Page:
Dietary Intake after Weight Loss and the Risk of Weight Regain: Macronutrient Composition and Inflammatory Properties of the Diet

Nutrients. 2017 Nov 2;9(11):1205. doi: 10.3390/nu9111205.


Weight regain after successful weight loss is a big problem in obesity management. This study aimed to investigate whether weight regain after a weight loss period is correlated with the macronutrient composition and/or the inflammatory index of the diet during that period. Sixty one overweight and obese adults participated in this experimental study. Subjects lost approximately 10% of their initial weight by means of very low-calorie diet for five weeks, or a low calorie diet for 12 weeks. After that, subjects in both groups followed a strict weight maintenance diet based on individual needs for four weeks, which was followed by a nine-month weight maintenance period without dietary counseling. Anthropometrics and dietary intake data were recorded before weight loss (baseline) and during the weight maintenance period. On average, participants regained approximately half of their lost weight. We found no evidence that macronutrient composition during the weight maintenance period was associated with weight regain. The dietary inflammatory index (r = 0.304, p = 0.032) was positively correlated with weight regain and remained significant after correction for physical activity (r = 0.287, p = 0.045). Our data suggest that the inflammatory properties of diet play a role in weight regain after weight loss in overweight and obese adults.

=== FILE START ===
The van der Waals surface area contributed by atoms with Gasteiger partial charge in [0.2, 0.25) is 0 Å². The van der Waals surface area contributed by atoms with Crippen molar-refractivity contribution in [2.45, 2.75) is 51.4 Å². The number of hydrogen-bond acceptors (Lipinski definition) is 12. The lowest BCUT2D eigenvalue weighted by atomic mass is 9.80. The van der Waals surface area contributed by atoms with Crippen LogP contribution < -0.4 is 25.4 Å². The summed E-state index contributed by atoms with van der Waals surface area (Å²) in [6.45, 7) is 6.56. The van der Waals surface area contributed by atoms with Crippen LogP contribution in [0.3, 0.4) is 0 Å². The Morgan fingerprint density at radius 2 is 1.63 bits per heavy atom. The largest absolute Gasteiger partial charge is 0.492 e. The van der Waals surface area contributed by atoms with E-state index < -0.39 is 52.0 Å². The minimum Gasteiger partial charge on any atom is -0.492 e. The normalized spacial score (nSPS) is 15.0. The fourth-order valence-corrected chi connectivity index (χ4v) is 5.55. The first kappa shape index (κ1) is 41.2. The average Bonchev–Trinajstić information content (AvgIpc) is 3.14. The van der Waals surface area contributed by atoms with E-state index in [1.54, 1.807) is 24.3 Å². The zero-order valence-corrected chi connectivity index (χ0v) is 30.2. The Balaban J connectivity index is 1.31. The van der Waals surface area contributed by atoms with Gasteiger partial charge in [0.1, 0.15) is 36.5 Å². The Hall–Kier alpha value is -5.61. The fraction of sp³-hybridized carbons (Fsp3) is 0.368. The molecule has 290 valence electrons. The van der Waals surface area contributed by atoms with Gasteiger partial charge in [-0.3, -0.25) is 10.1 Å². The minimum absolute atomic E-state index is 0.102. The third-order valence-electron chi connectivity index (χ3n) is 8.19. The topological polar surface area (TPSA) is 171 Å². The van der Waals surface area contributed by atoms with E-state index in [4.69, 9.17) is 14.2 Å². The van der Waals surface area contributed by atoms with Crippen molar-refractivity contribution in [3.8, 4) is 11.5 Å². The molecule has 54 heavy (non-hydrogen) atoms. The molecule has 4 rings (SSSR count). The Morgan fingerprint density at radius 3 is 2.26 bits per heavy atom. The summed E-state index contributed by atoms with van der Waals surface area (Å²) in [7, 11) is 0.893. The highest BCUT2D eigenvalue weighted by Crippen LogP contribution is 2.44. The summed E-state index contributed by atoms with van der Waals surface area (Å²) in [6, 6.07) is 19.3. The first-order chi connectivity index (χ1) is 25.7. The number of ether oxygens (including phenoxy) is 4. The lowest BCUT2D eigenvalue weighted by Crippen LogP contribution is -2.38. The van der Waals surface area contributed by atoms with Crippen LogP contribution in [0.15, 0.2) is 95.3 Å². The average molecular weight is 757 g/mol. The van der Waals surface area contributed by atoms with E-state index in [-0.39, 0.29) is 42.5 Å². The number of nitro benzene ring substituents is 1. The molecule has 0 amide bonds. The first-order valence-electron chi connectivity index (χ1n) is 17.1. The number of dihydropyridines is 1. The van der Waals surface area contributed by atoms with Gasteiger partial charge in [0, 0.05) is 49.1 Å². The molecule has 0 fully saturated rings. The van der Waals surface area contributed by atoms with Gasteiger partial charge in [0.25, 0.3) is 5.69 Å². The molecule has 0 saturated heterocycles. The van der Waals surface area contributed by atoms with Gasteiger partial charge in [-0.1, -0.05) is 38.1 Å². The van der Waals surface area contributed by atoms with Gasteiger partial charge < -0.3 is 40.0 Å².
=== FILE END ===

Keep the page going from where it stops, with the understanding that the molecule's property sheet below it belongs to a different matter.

Keywords: inflammation; macronutrient composition; obesity; weight regain.

Publication types

  • Clinical Trial

MeSH terms

  • Adult
  • Biomarkers / blood
  • Caloric Restriction*
  • Counseling
  • Diet / adverse effects*
  • Energy Metabolism
  • Feeding Behavior
  • Female
  • Humans
  • Inflammation Mediators / blood*
  • Male
  • Middle Aged
  • Netherlands
  • Nutritional Status
  • Nutritive Value
  • Obesity / blood
  • Obesity / diagnosis
  • Obesity / diet therapy*
  • Obesity / physiopathology
  • Risk Factors
  • Time Factors
  • Treatment Outcome
  • Weight Gain*
  • Weight Loss*


  • Biomarkers
  • Inflammation Mediators